Public transport is a public service that needs to be run for the public good, not the private profit. The privatisation of public transport is an ideological obsession of the right, which consistently makes baseless claims in order to further this ideological agenda. Privatisation consistently fails to live up to the hype of its proponents and typically does not provide any benefits for the travelling public or the taxpayer. It is purported that the privatisation of services will deliver benefits such as a more reliable and innovative service delivery as well as better value for money for taxpayers. None of these things are true. Instead, a decrease in services, higher costs, and poorer outcomes for workers and commuters alike are the only things that are realistically achieved by the privatisation of public transport.
This is currently a major issue in New South Wales. The New South Wales State Government has plans to privatise the state owned State Transit Authority, and contract out its services to private bus operators. This comes despite the fact that previous sales of State Transit operated services under the current government failing to deliver on their promises. Across bus and ferry services in Sydney and Newcastle, private operators replacing State Transit have not been able to provide a better service, and in many cases, have actually delivered worse outcomes than those achieved by State Transit.
From Sunday 17 May 2020, Transport for NSW has implemented new measures in order to slow the spread of the COVID-19 pandemic in light of the increased freedoms as restrictions on movement are eased. This include new restrictions on capacity in order to ensure physical distancing.
State Transit has been trialling an electric bus over the past two weeks, in order to determine the suitability of electric buses to the State Transit operation. Transport NSW Blog was lucky enough to spend an evening with the bus as it travelled throughout Sydney’s eastern suburbs. It is understood that the trial is in preparation for an order of electric buses to be made by State Transit.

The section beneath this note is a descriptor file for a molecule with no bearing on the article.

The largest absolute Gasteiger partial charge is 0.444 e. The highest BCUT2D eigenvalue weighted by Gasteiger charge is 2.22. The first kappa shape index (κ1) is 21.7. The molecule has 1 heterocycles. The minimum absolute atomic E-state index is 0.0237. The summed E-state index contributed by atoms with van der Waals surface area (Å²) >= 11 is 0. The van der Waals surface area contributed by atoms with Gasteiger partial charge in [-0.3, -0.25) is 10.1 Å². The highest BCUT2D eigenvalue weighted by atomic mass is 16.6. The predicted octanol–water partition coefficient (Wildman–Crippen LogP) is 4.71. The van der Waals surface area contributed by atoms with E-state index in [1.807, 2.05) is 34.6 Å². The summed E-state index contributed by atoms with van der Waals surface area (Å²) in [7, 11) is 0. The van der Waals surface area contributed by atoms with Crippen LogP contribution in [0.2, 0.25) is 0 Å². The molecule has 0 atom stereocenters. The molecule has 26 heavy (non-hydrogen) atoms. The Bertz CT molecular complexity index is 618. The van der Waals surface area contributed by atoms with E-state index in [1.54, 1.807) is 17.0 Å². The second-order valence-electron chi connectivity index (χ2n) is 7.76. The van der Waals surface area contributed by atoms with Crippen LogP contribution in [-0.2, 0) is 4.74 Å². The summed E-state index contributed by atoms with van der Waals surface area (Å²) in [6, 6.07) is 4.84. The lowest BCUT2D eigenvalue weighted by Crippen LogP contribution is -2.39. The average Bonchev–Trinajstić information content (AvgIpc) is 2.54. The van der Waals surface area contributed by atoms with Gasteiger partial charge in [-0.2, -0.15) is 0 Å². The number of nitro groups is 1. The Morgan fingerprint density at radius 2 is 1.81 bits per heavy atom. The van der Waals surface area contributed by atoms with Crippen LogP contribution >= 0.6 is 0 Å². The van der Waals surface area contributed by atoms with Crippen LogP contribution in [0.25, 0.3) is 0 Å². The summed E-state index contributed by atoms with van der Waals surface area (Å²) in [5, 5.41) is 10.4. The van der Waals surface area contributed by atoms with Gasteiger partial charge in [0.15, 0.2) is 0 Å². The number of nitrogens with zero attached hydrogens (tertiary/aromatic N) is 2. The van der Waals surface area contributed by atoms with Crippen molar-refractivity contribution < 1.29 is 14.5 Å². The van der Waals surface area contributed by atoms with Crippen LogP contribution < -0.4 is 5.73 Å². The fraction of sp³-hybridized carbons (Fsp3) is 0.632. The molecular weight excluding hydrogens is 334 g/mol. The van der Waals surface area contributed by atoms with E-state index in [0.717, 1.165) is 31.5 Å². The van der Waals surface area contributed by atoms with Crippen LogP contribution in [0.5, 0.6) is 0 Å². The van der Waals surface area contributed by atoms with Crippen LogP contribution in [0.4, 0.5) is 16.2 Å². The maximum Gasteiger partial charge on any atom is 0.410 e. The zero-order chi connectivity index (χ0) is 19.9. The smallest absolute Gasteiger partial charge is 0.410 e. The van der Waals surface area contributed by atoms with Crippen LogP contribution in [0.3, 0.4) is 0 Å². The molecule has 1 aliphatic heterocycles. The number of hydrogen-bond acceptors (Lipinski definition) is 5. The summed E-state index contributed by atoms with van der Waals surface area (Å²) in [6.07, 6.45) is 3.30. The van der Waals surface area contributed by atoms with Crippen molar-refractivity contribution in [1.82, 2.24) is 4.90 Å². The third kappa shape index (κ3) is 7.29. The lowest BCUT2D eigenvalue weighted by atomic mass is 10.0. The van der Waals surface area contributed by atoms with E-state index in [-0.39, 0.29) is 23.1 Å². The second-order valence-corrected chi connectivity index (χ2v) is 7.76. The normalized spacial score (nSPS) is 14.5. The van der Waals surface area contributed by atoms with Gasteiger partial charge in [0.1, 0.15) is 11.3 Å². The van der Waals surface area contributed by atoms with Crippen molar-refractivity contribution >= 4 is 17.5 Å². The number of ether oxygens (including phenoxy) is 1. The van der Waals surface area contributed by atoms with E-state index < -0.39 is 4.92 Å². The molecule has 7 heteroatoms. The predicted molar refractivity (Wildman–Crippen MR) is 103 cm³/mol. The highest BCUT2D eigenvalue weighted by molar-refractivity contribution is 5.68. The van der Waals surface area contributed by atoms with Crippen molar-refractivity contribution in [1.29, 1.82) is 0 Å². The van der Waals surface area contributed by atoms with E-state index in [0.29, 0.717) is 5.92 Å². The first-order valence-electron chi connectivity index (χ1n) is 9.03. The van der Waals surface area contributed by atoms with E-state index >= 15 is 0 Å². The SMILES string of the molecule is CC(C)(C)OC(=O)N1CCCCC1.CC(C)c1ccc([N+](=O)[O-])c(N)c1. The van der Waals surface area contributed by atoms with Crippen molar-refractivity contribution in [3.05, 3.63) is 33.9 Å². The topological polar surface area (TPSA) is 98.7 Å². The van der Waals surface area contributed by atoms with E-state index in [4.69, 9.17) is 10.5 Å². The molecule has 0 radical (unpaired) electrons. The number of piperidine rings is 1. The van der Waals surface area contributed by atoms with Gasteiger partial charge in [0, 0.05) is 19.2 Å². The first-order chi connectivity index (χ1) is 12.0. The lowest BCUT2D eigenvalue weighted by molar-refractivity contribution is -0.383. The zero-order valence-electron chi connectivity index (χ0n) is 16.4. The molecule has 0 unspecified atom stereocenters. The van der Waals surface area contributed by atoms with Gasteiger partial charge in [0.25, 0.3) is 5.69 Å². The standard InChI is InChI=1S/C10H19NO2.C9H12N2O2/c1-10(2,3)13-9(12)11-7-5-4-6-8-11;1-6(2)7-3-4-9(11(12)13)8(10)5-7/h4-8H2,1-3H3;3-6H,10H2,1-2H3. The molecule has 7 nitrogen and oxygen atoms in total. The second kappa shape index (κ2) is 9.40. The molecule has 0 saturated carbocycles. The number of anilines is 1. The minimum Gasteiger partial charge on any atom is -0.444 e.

The vehicle, a Yutong ZK6131HGE was based out of Waverley Depot for the duration of the trial. It has a range of approximately 300km on eachcharge, and operates on a fully electric 324kWh motor. The bus was charged using a 150KW DC charger, capable of a 2.5h quick charge. The bus is wheelchair accessible, air-conditioned and has space for two wheelchairs.
The bus mostly duplicated timetabled services, travelling just ahead of the actual service in order to collect a higher number of passengers. Two drivers from Waverley were specially picked to operate the bus over the trial periods and the drivers were at liberty to determine which trips the bus operated. This has seen the bus operate on a variety of routes regularly operated by Waverley and other Eastern Region depots. This saw the bus operate on route 309, 333, 340, 343, 357, 377, 379, 394, 396, 400 amongst others.